Rust Belt warning for the GOP: These 3 counties spell trouble for future Republican wins

If these counties are any indication, Republicans might run into problems in the Rust Belt in 2022 and 2024

By Alex Henderson
December 11, 2020 7:58PM (UTC)
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Joe Biden (Tom Brenner/Getty Images)

This article originally appeared on AlterNet.

Of the five Trump states from 2016 that President-elect Joe Biden flipped this year, three were in the Rust Belt: Pennsylvania, Michigan and Wisconsin (Biden also flipped Arizona and Georgia). Ohio-based journalist Daniel McGraw analyzes Biden's performance in three Rust Belt counties in an article published by the conservative website The Bulwark on December 11, arguing that if those counties are any indication, Republicans might run into problems in the Rust Belt in 2022 and 2024 as well.

The counties that McGraw focuses on are Pennsylvania's Allegheny County (which includes Pittsburgh), Michigan's Oakland County (which includes the Detroit suburbs) and Wisconsin's Dane County (which includes Madison).

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"Trump won the three states that house these counties by about 77,000 votes combined in 2016," McGraw explains. "They were the three states that he flipped, and they put him in the White House. This time, Trump lost these states by about 250,000 combined votes."

McGraw adds that Biden's success in the Rust Belt can't be attributed to densely populated urban areas exclusively.

"While some in the Trump circle have tried to say the race was lost in these states in the big cities — Philadelphia, Detroit and Milwaukee — it wasn't," McGraw observes. "For example, in Philadelphia County, Biden beat Trump by about 4000 fewer votes than Hillary Rodham Clinton did. In Allegheny County, Biden beat Trump by about 40,000 more votes than Clinton did. In other words: Trump won Pennsylvania by 44,000 or so votes in 2016, and Biden just about made up that amount in one county."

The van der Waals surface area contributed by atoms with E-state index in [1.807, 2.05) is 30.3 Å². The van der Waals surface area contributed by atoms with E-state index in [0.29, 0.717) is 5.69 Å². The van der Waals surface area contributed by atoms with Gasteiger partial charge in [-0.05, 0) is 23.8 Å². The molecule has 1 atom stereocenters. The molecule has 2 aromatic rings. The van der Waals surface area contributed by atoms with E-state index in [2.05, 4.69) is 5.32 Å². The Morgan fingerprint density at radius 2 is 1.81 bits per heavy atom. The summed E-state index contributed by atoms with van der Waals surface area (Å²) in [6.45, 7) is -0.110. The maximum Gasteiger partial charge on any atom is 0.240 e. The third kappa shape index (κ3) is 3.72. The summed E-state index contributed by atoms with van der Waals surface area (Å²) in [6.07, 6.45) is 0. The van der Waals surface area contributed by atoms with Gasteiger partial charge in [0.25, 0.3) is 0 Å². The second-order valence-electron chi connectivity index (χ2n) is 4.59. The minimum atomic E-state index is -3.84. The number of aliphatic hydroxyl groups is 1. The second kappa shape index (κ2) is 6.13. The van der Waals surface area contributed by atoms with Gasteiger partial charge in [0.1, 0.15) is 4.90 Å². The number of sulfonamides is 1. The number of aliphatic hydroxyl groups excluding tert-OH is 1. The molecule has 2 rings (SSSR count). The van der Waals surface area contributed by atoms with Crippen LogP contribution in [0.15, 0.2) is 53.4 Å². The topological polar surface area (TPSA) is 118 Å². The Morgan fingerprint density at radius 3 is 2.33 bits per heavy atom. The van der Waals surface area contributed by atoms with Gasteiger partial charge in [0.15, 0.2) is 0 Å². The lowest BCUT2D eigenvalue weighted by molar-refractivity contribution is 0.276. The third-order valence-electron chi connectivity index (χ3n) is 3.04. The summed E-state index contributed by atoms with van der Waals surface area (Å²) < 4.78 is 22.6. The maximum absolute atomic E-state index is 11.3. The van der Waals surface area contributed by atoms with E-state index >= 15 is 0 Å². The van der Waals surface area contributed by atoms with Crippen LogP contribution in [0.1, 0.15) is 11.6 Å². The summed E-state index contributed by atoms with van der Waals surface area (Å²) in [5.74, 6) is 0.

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According to McGraw, the differences between 2016 and 2020 for Trump in the Rust Belt were that "Trump's campaign failed to recognize that the suburban population changed; women's earnings have gone up in the Midwest states, and they are often now the primary breadwinners in their households; and midterm successes increase turnout by generating new voters, as seen by the fact that 2018 midterms in these counties moved the needle in 2020."

Another problem for Trump, McGraw notes, is "the fact that the African-American population has increased in the suburbs." McGraw points out that Oakland County was 93% White in 1980 but is 75% White now.

Biden's greatest disappointment in the Rust Belt was McGraw's state, Ohio, which Biden lost to Trump by 8%. Although President Barack Obama won Ohio in 2008 and 2012, Democrats have been struggling in the Buckeye State during the Trump era.

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But other Rust Belt states were much better for the president-elect in 2020. And in future elections, McGraw argues, Republicans will have problems in the Rust Belt if they don't take a close look at the reasons why Biden prevailed in Pennsylvania, Michigan and Wisconsin.

McGraw writes, "People will be seeking stability rather than chaos, and there will be more counties like Dane, Oakland and Allegheny than not in the next few years…. Republicans have a choice. Take some short-term heat from Trump and his most dedicated fans by ditching him now. Or carry him around the party's neck like an albatross, alienating voters in must-win suburban counties in 2022 along the way — which would, in turn, imperil their chances in 2024 of defeating Joe Biden's reelection efforts."


Alex Henderson

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